Fund raise advisors and their malfunctioning magic wands
Too many private companies raising series-B or beyond hire an advisor for the first time on a success-fee basis, and think the deal is as good as done. But there is no magic wand that advisors can wave to get the money in and fund raises often fail because of this understanding gap between company and advisor. The more companies fix this, the more likely they are to be able to have sensible conversations with their advisor (who will be delighted at the level of readiness), achieve successful fundraises, and avoid months of wasted time. And you’ll be better equipped to run the business too. Oakhall’s aim is to work with companies not to bridge, but to close this understanding gap between companies and their advisors. Call us if you’d like to discuss this further.
Our opening paragraph might make it sound as though we are unleashing a tirade against advisors, but this is not the case. By advisor we mean the corporate finance professionals who work for banks or corporate finance boutiques. They are essential given their network of investor contacts, regulatory and legal expertise, and experience of different funding options. But it is not their job to work out what your strategy is or to forecast earnings growth. They will check those things, but you will be in a stronger position if you have done the work before engaging.
There are three reasons why you should not over-rely on your advisor to get the deal done.
1. Their fee structure means they don’t need your deal to close
Advisory fees are usually a very small fixed fee and a very large success fee based on a percentage of funds raised. The high profits on a successful fundraise help cover losses on less successful ones. Banks will fight hard to win a fundraise because (a) it hurts their competitors and they can indulge in chest-beating and (b) as long as a certain percentage of their portfolio of deals is successful, they’ll make a lot of money. But they don’t need your deal to succeed as much as you do. They have other irons in the fire, you don’t.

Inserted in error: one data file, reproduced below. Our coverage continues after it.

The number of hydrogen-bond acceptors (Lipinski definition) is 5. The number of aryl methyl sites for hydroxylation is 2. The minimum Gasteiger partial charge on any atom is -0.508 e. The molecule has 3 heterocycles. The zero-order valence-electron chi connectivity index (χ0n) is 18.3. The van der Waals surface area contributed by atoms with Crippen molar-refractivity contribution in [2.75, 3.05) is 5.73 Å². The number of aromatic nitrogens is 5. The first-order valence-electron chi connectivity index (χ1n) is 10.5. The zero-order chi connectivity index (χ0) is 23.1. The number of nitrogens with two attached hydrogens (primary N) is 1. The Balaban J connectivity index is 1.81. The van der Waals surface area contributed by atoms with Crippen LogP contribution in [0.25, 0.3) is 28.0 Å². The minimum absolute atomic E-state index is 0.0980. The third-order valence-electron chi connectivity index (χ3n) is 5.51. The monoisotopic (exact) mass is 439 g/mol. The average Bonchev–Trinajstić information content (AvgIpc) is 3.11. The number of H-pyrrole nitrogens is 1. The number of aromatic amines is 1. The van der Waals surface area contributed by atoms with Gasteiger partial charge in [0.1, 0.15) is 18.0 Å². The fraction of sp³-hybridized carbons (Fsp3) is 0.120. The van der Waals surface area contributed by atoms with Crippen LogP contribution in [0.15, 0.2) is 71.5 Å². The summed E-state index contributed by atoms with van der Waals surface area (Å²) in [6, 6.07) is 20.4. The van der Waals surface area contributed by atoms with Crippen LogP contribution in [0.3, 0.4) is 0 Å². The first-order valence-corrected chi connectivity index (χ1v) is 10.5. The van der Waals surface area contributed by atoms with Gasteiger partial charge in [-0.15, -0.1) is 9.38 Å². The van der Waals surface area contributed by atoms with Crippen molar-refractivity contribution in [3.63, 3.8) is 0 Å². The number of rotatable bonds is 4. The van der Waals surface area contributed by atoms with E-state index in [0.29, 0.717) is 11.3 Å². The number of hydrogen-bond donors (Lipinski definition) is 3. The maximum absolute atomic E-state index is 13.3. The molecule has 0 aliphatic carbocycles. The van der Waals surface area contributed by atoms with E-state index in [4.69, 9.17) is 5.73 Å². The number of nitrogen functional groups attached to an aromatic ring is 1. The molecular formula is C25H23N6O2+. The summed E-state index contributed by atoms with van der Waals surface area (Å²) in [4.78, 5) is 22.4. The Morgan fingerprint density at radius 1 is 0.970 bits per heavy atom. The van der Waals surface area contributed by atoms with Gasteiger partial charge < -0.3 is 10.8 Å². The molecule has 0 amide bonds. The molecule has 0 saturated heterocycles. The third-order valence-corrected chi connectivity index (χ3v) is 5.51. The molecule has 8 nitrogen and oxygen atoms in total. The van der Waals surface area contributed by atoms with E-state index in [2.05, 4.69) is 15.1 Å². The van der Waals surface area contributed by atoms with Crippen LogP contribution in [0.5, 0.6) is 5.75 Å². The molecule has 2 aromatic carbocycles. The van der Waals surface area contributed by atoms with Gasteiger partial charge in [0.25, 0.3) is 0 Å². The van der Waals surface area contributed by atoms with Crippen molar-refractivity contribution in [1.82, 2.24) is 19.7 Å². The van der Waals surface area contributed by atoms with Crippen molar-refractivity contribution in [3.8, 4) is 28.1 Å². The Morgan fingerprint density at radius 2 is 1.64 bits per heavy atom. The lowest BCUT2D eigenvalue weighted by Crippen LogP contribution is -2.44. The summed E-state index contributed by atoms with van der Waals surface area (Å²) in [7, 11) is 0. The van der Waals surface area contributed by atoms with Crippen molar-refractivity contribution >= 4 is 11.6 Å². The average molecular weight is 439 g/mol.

2. You are not their only client in a fundraise
Advisors win a lot of their business by being appointed by investors – private equity companies or venture capital firms – to sell their portfolio companies. This means that the bank is not 100% on your side in any transaction. It is not in their interest to overprice a deal to a private equity company that next week might be offering them other business. You as a private company need to be aware of this divided loyalty.
3. They don’t have a magic wand, despite their flattering pitch
Too many fundraises fail after months of work have been done. The reason is the gap in understanding between the banks and their corporate client on where the burden of responsibility lies in completing the deal.
In order to win your business, the bank has no option but to flatter you that your business is exciting, investors will be falling over themselves to invest, and the valuation will exceed expectations. They know their competitors are doing the same. One former colleague used to say that “winning the deal involves poetry, executing the deal, prose”. But in the end the articulation of strategy, quality of financial forecasts, and preparedness of management to be quizzed by potential investors is down to the company, not the advisor. They simply don’t have the time or resources to role up their sleeves and do it for you, and neither should they.
At and beyond series-B, financial metrics and your handle on them come to the fore in investor discussions. You should be in control of your own story and strategy. You should have mapped the development of your metrics into a profit forecast. But you should also map that forecast to the return expectations of your investors and check they match up before embarking on a fund raise.
A $10m fund raise will likely generate fees of round $500,000 for your advisor, for a few months work. For a fraction of this fee, Oakhall will get you battle ready, recouping the fees in reduced management time and higher deal valuation.
Pre series-B, avoid capital introducers altogether “Youth and talent are no match for age and treachery” (Oldcorn & Oldcorn)
Oakhall was established by top-rated equity research analysts to help CEOs and CFOs better analyse their own business and strategies, and articulate them to stakeholders. Founder Andrew Griffin spent almost two decades as a technology equity analyst, ultimately as managing director of European technology equity research at Bank of America Merrill Lynch, before working in investor relations, corporate development and market intelligence for a UK listed software company.